My article in today’s Washington Post “Made by History” section, “How a new exhibit corrects our skewed understanding of women’s suffrage: Addressing racism in the suffrage movement” tells about the fabulous exhibit, “Votes for Women,” opening today at the National Portrait Gallery in Washington, DC. This exhibit avoids the narrow “Seneca Falls to 1920” framing of women’s struggles for the vote to include the activism of African American churchwomen, clubwomen, and educators, and later civil rights activists, and Native Americans and Puerto Ricans, whose timeline for getting the vote was very different.
My article focused on Alice Dunbar-Nelson, an African American writer, speaker, teacher, and all around activist, whose portrait is in the exhibit. Her story, not in the exhibit, is fascinating. I learned about her 1915 campaign tour for suffrage through her scrapbook – really the only record there is of this work. The news articles she collected about her speeches were in local papers, not digitized or even microfilmed. She was bold enough to think that evidence of her work should be saved, and savvy enough to realize that if she didn’t do it, no one else would. Her scrapbook is thus almost the only trace we have of the very particular arguments for suffrage she addressed to the black community.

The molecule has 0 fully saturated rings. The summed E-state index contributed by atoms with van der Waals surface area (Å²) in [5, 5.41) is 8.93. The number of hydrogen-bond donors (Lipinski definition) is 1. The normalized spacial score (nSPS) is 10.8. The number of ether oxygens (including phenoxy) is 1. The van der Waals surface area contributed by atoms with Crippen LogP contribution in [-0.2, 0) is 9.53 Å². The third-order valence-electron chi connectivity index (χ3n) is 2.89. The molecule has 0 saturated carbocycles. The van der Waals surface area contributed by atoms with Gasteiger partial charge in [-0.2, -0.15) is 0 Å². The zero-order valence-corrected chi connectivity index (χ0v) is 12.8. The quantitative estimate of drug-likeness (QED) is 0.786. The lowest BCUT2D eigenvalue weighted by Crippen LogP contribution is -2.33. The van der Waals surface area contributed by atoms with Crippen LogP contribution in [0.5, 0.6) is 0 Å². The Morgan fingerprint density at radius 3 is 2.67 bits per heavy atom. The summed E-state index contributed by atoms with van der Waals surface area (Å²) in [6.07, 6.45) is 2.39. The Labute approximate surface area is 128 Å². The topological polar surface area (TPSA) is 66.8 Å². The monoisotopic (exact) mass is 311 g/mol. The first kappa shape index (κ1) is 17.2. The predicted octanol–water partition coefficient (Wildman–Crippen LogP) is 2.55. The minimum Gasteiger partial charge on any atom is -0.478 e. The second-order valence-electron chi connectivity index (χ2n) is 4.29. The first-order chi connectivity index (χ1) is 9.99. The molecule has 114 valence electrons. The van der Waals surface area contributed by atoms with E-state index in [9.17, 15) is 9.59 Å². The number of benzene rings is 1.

If the Washington Post article whets your appetite, you can read more about Alice
Dunbar-Nelson’s suffrage work in my 2016 article, “Alice Moore Dunbar-Nelson’s Suffrage Work: The View from Her Scrapbook” Legacy: A Journal of American Women Writers, 33: 2; 310-335. If you’re not a subscriber, you’ll need access to J-Stor or ProjectMuse to get to it.
The exhibit catalog has an eye-opening essay by Martha S. Jones – essential reading on African American suffrage involvement: “The Politics of Black Womanhood, 1848-2008.”
I must get to DC!